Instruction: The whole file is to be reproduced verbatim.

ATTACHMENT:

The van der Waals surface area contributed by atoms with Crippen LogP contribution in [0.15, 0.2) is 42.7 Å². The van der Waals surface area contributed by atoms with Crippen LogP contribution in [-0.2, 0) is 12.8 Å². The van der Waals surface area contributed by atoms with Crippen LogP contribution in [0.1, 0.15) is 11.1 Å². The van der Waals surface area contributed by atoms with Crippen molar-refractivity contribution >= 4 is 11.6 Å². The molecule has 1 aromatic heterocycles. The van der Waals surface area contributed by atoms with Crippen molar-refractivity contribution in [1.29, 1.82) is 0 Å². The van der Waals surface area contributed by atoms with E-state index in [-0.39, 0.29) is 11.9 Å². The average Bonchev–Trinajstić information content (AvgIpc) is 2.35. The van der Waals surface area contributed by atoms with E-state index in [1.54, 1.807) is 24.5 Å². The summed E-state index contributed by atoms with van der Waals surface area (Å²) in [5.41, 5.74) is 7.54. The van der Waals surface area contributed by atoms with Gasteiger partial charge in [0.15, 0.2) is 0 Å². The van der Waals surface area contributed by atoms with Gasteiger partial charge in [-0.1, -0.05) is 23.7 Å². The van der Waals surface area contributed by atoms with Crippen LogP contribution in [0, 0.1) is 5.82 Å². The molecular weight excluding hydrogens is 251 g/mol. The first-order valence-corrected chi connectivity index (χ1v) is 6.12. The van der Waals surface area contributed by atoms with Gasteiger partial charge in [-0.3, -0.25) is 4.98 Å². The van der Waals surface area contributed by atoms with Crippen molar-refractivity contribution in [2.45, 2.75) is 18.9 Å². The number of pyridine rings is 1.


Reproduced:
The van der Waals surface area contributed by atoms with Crippen LogP contribution in [0.15, 0.2) is 42.7 Å². The van der Waals surface area contributed by atoms with Crippen LogP contribution in [-0.2, 0) is 12.8 Å². The van der Waals surface area contributed by atoms with Crippen LogP contribution in [0.1, 0.15) is 11.1 Å². The van der Waals surface area contributed by atoms with Crippen molar-refractivity contribution >= 4 is 11.6 Å². The molecule has 1 aromatic heterocycles. The van der Waals surface area contributed by atoms with Crippen molar-refractivity contribution in [1.29, 1.82) is 0 Å². The van der Waals surface area contributed by atoms with E-state index in [-0.39, 0.29) is 11.9 Å². The average Bonchev–Trinajstić information content (AvgIpc) is 2.35. The van der Waals surface area contributed by atoms with E-state index in [1.54, 1.807) is 24.5 Å². The summed E-state index contributed by atoms with van der Waals surface area (Å²) in [5.41, 5.74) is 7.54. The van der Waals surface area contributed by atoms with Gasteiger partial charge in [0.15, 0.2) is 0 Å². The van der Waals surface area contributed by atoms with Gasteiger partial charge in [-0.1, -0.05) is 23.7 Å². The van der Waals surface area contributed by atoms with Crippen LogP contribution in [0, 0.1) is 5.82 Å². The molecular weight excluding hydrogens is 251 g/mol. The first-order valence-corrected chi connectivity index (χ1v) is 6.12. The van der Waals surface area contributed by atoms with Gasteiger partial charge in [-0.3, -0.25) is 4.98 Å². The van der Waals surface area contributed by atoms with Crippen molar-refractivity contribution in [2.45, 2.75) is 18.9 Å². The number of pyridine rings is 1.